This Iris was sent to me by Mr. Burbidge, of Dublin, having been gathered by Professor Mahaffy, on Mount Athos, in 188!). It comes very near to I. subbiflora, Brotero, Boi. Mag., t. 11.30, and for some time I was inclined to regard it as a geographical variety of that species ; but this year, Mr. Max Leichtlin has flowered specimens gathered by Bornmuller from the same locality. These are in better condition than my own specimens, and, I think, justify me in giving the plant a specific name. I propose to call it I. Athoa.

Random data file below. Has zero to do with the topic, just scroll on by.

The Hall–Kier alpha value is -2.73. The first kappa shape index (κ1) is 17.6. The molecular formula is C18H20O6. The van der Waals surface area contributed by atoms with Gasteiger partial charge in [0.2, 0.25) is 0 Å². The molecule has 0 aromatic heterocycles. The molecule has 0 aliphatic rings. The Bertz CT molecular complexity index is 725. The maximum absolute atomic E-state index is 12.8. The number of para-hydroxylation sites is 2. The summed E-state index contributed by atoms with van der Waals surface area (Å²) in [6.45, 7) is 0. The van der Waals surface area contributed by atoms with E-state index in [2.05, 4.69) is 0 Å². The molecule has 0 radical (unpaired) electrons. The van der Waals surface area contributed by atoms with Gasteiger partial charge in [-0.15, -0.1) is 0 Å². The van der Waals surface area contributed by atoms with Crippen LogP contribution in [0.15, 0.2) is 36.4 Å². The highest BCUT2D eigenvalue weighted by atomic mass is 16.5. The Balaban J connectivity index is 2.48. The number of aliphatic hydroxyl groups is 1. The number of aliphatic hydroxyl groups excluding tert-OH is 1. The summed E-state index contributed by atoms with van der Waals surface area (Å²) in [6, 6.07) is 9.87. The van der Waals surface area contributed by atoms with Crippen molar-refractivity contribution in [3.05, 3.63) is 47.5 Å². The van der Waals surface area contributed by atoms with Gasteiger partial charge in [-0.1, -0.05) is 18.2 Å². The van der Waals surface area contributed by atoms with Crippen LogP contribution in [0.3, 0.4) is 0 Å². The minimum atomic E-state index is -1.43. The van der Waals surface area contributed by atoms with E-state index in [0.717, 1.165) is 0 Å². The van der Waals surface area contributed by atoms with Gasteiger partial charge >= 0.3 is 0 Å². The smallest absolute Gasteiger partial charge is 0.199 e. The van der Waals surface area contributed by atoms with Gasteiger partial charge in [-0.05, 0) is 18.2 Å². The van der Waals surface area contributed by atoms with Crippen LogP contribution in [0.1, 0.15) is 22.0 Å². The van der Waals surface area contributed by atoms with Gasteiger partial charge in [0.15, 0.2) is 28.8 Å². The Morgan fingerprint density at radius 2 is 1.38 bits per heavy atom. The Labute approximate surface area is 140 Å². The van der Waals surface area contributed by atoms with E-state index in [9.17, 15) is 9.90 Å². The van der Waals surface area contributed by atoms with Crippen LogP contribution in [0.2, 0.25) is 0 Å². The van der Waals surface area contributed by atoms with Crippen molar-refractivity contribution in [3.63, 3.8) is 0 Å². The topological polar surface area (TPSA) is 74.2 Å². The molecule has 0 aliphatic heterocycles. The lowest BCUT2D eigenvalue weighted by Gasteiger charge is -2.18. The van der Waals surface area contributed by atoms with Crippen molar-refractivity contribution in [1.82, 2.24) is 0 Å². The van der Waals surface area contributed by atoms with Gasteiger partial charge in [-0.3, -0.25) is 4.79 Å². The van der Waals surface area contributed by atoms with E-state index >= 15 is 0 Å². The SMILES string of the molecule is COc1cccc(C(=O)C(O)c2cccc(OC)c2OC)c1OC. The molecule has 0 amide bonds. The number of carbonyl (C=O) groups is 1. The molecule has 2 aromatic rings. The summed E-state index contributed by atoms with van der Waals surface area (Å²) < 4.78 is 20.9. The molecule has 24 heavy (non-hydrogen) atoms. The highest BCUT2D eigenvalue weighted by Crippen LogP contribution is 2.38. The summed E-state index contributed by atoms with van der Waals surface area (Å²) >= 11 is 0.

The Portugal plant, the true I. subbiflora of Brotero, is a very tender plant, difficult to cultivate in this country, and frequently bears one flower only, even under favourable conditions — hence the name. The Mount Athos plant is much more robust, and bears three flowers or more. The Portugal plant varies in colour, being sometimes a red-purple, sometimes a blue-purple, and, it is said, sometimes yellow. The Mount Athos flower has a peculiar colour, not unlike that of I. Balkana, a browni«h-red-purple, which is conspicuous in many Asian Irises, which is absent from the western Europe forms, and which begins to make its appearance in the forms from eastern Europe ; it is indeed in many ways an acceptable plant. Lastly, the true I. subbiflora is confined to Portugal, and though there are some allied forms on the Italian Riviera and in south Austria, these in no way connect the Portugal with the Mount Athos form, and the geographical separation between the two itself goes far to justify distinct names. At the same time it is certainly singular that two plants in many respects so much alike should be found in two places, so far apart, each with a restricted habitat, with no clear links between them. A small-lowered somewhat dwarf self-coloured variety of I. germanica, has been very widely but erroneously distributed as I. subbiflora. M.F.